Regulations relating to requirements for the assessment of a person's home as a place of safety and family and community placements (kinship service)
Regulation - LGIC
Bill or Act:
Child, Youth and Family Services Act, 2017
Summary of Decision:
Regulation in force on April 30, 2018.
Analysis of Regulatory Impact:
As part of its obligations under the Reducing Regulatory Cost for Business Act, 2017 (RRCBA), the ministry has conducted the Regulatory Impact Analysis (RIA) to identify incremental direct compliance costs, including administrative costs, to for-profit child and youth service providers (businesses). Under the RRCBA, the ministry is required to report on total incremental administrative costs to businesses. The majority of child and youth service providers subject to the CYFSA are not-for-profit service providers and are not included in this analysis.
The proposed regulatory provisions identified in this posting fall under the General Consolidated LGIC regulation (O. Reg. 155/18). Total annual incremental administrative costs to businesses associated with the General Consolidated LGIC regulation as a whole are estimated to be $480,000.
Under the Reducing Regulatory Cost for Business Act, 2017 (RRCBA), a Regulatory Impact Analysis (RIA) is not required for Minister's regulations.
December 12, 2017
Summary of Proposal:
Regulations which currently establish minimum requirements for the assessment of a person's home as a place of safety, and the assessment of proposed plans for children to reside in family and community placements (kinship service), are proposed to continue under the CYFSA. Changes are proposed to further support the safety of children and youth, encourage culturally appropriate service for Indigenous children and families, and create alignment with Ministry policy. Changes are also proposed to align terminology and numbering with the CYFSA.
The proposed regulation would make clearer that First Nations, Inuit or Métis child and family service authorities may assist with some of the procedures for assessing place of safety and kinship service homes. Certain procedures such as conducting searches of databases only available to societies would be reserved for societies given confidentiality requirements. The proposed changes would support timely assessments in remote areas and on First Nations reserves, and engagement with First Nations, Inuit and Métis authorities when societies assess potential placement options for Indigenous children and youth.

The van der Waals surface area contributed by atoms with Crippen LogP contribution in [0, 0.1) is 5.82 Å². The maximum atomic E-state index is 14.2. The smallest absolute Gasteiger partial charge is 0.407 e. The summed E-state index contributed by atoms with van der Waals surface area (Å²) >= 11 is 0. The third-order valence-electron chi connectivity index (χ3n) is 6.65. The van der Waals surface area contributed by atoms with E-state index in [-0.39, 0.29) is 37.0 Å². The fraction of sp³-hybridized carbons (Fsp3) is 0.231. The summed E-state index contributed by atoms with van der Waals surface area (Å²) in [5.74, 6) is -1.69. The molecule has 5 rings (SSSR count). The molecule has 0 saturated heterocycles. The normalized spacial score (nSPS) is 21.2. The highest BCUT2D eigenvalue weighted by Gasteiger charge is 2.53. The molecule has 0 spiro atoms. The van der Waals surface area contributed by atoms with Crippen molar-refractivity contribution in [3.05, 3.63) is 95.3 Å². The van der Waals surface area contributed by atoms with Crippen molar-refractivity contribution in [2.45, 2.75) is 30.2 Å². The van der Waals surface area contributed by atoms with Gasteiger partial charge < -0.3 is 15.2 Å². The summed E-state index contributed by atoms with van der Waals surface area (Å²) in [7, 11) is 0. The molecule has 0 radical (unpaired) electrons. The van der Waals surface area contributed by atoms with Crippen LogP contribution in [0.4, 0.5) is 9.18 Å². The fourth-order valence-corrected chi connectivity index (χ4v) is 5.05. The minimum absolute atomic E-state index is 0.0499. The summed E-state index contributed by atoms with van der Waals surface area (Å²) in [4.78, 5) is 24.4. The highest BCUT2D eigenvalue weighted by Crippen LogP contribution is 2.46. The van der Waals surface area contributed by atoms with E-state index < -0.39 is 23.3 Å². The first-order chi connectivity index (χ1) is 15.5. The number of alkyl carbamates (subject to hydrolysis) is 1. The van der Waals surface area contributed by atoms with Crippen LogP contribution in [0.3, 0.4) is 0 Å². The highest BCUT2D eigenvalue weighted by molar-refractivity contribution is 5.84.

The proposed regulation would include requirements to obtain consents for, and conduct searches of the FastTrack Information System (FTIS) for the names of primary caregivers and other adults over 18 in a place of safety or proposed family and community placement (kinship service home) as part of the assessment process. FTIS is a database application containing the names of children and families who are receiving or have received child protection services from an Ontario children's aid society, or who are the subjects of records extracted from a society's online case management system. Societies would additionally be required to conduct searches of FTIS within seven days of obtaining the appropriate consents. These changes would further support child safety and timeliness of assessments.
The proposed regulation would also make clear that the procedures for the assessment of a proposed family or community placement (kinship service home) will apply when a 16 or 17 year old is in need of protection and a placement is proposed by the youth or their family.
A proposed companion LGIC Regulation would further define the term "police record check." This term would apply to the requirements for obtaining consent and requesting police record checks as part of the process for assessing places of safety and kinship service caregivers and other adults over 18 in a home. This definition would be modelled after the approach under O. Reg. 24/10 of the Children's Law Reform Act, 1990 relating to background checks for non-parent custody applicants, which includes a comprehensive list of police information which must be provided to the courts when considering non-parent custody applicants. This would promote greater clarity and consistency of society practice across the province for requesting police record checks and further support the safety of children and youth by ensuring that comprehensive information is sought from police record check providers when potential placements are being assessed.
• Regulation 70 under the CFSA
• O. Reg 206/00 under the CFSA
Ministry of Children and Youth Services
56 Wellesley St West, 15th Floor
Toronto, ON M5S 2S3
April 30, 2018